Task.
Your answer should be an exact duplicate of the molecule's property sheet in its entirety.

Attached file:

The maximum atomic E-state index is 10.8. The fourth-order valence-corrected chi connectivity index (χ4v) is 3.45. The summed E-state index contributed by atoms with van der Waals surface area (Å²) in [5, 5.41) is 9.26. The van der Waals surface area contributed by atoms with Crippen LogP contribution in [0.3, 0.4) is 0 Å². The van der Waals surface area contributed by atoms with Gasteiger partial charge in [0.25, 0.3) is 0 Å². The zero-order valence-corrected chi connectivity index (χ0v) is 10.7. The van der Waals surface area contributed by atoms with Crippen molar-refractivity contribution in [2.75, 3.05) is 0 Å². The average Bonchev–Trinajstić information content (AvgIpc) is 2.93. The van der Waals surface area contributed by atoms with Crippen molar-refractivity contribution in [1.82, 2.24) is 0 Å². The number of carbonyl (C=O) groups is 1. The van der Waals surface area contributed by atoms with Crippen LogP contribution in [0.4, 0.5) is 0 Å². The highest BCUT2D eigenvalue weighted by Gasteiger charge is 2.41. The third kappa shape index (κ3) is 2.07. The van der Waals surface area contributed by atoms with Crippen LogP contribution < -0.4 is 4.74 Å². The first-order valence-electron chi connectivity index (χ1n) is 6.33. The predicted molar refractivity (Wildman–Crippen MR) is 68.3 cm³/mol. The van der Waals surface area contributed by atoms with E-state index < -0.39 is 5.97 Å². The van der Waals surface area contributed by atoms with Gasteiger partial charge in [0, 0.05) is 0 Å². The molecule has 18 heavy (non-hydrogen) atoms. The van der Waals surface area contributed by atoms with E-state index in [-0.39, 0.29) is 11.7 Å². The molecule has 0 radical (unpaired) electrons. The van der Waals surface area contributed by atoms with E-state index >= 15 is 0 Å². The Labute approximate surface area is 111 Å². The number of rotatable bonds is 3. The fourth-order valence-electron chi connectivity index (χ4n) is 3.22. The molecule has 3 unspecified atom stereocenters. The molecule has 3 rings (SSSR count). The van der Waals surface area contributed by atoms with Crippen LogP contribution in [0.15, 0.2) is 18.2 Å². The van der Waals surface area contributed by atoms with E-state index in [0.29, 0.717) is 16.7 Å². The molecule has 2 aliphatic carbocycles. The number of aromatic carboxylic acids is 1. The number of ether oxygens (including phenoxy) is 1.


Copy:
The maximum atomic E-state index is 10.8. The fourth-order valence-corrected chi connectivity index (χ4v) is 3.45. The summed E-state index contributed by atoms with van der Waals surface area (Å²) in [5, 5.41) is 9.26. The van der Waals surface area contributed by atoms with Crippen LogP contribution in [0.3, 0.4) is 0 Å². The van der Waals surface area contributed by atoms with Gasteiger partial charge in [0.25, 0.3) is 0 Å². The zero-order valence-corrected chi connectivity index (χ0v) is 10.7. The van der Waals surface area contributed by atoms with Crippen molar-refractivity contribution in [2.75, 3.05) is 0 Å². The average Bonchev–Trinajstić information content (AvgIpc) is 2.93. The van der Waals surface area contributed by atoms with Crippen molar-refractivity contribution in [1.82, 2.24) is 0 Å². The number of carbonyl (C=O) groups is 1. The van der Waals surface area contributed by atoms with Crippen LogP contribution in [0.4, 0.5) is 0 Å². The highest BCUT2D eigenvalue weighted by Gasteiger charge is 2.41. The third kappa shape index (κ3) is 2.07. The van der Waals surface area contributed by atoms with Crippen LogP contribution < -0.4 is 4.74 Å². The first-order valence-electron chi connectivity index (χ1n) is 6.33. The predicted molar refractivity (Wildman–Crippen MR) is 68.3 cm³/mol. The van der Waals surface area contributed by atoms with E-state index < -0.39 is 5.97 Å². The van der Waals surface area contributed by atoms with Gasteiger partial charge in [0, 0.05) is 0 Å². The molecule has 18 heavy (non-hydrogen) atoms. The van der Waals surface area contributed by atoms with E-state index in [-0.39, 0.29) is 11.7 Å². The molecule has 0 radical (unpaired) electrons. The van der Waals surface area contributed by atoms with E-state index >= 15 is 0 Å². The Labute approximate surface area is 111 Å². The number of rotatable bonds is 3. The fourth-order valence-electron chi connectivity index (χ4n) is 3.22. The molecule has 3 unspecified atom stereocenters. The molecule has 3 rings (SSSR count). The van der Waals surface area contributed by atoms with Crippen LogP contribution in [0.15, 0.2) is 18.2 Å². The van der Waals surface area contributed by atoms with E-state index in [0.29, 0.717) is 16.7 Å². The molecule has 2 aliphatic carbocycles. The number of aromatic carboxylic acids is 1. The number of ether oxygens (including phenoxy) is 1.